Only solicitors holding a revised higher rights of audience qualification would be able to undertake advocacy in serious cases in the youth courts under proposals published for consultation by the Solicitors Regulation Authority today. 

The consultation suggests that advocacy standards are back on the agenda following the bruising the SRA and other regulators received over their failed attempt to introduce the QASA quality assurance scheme. Today's document states that the SRA no longer considers QASA to be 'fit for purpose or in line with our current regulatory approach'. 

The SRA also revealed that, in the three years to February 2018, it received 89 complaints from the judiciary about poor advocacy. 

The regulator says its latest proposals are designed 'to make sure that high standards of advocacy are provided by solicitors'. In total 6,764 solicitors across England and Wales hold the current higher rights of audience qualification however an SRA survey found that nearly a quarter of those polled had never undertaken advocacy in a higher court.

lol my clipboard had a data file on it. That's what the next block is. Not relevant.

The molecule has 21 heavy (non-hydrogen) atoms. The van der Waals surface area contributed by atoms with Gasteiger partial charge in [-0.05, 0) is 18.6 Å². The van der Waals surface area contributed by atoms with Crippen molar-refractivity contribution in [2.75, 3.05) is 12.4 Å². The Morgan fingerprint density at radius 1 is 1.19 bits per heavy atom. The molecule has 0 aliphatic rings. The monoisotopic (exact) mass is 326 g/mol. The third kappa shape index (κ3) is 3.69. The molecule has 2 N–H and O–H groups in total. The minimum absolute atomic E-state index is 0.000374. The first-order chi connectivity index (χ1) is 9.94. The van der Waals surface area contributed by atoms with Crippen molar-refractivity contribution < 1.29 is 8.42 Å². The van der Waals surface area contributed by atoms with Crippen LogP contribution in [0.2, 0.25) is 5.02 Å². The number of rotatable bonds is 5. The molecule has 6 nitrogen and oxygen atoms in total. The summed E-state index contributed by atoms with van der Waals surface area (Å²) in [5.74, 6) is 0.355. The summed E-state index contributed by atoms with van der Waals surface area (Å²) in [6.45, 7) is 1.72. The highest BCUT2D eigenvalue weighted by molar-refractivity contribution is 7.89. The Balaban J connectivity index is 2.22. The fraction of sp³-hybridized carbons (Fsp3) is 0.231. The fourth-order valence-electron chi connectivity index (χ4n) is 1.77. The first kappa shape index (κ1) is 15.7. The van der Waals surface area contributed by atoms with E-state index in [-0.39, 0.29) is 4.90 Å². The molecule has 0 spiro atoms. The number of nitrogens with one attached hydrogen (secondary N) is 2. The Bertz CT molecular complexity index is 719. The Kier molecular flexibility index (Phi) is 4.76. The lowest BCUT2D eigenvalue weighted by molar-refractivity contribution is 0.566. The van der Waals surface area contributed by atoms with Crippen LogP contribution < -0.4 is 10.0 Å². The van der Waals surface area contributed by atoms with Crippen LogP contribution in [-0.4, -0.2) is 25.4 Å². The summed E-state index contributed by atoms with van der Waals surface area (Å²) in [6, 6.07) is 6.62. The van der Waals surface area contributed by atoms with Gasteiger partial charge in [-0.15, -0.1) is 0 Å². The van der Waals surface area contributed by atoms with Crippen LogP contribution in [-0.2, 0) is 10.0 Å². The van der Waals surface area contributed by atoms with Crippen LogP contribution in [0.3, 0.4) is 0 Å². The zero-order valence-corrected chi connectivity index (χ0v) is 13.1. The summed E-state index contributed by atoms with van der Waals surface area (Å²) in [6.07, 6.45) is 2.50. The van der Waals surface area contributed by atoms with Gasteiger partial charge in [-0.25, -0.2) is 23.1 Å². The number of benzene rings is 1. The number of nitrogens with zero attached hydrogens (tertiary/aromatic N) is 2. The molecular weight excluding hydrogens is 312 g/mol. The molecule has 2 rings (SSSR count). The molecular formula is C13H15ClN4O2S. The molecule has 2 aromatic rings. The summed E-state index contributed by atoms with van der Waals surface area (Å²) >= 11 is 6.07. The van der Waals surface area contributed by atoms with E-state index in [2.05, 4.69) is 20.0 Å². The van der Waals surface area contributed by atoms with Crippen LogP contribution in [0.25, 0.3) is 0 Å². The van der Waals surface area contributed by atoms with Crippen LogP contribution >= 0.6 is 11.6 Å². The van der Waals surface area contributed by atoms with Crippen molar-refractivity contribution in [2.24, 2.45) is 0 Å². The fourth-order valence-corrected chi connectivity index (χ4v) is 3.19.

The new proposals include creating a single, centralised assessment for higher rights of audience, revised standards for the higher rights of audience qualification and the development of more online resources to help solicitors maintain and develop advocacy skills. 

The SRA is also proposing that in future only solicitors with the higher rights qualification should be able to undertake advocacy in more serious cases being conducted in the youth courts.

Paul Philip, SRA chief executive said: 'While the majority of solicitors do a good job, we do hear comments that this is not always the case. We are keen to hear from as many people as possible about our proposals to make sure that the advocacy done by solicitors meets our high standards.'

SRA research published alongside the consultation suggests that one in three solicitor firms (32%) offer criminal advocacy, mostly focusing on guilty plea and sentencing hearings. Nearly 60% of firms provide advocacy services for civil cases, 47% in areas of family law and 32% at tribunals.

Overall most firms and solicitors felt standards of solicitor advocacy had improved or stayed largely the same over the past 10 years, but they expressed concern at the cost and availability of training. 

The Law Society said it supported the principle of improving standards. 'Any changes that drive up standards and improve access to justice for the most vulnerable when they need legal support will be supported by the solicitor profession,' said David Greene, vice president. 'We welcome the opportunity to work with SRA to develop training resources for solicitor advocates to deliver their role as effectively as possible.'

The deadline for responses is 13 November.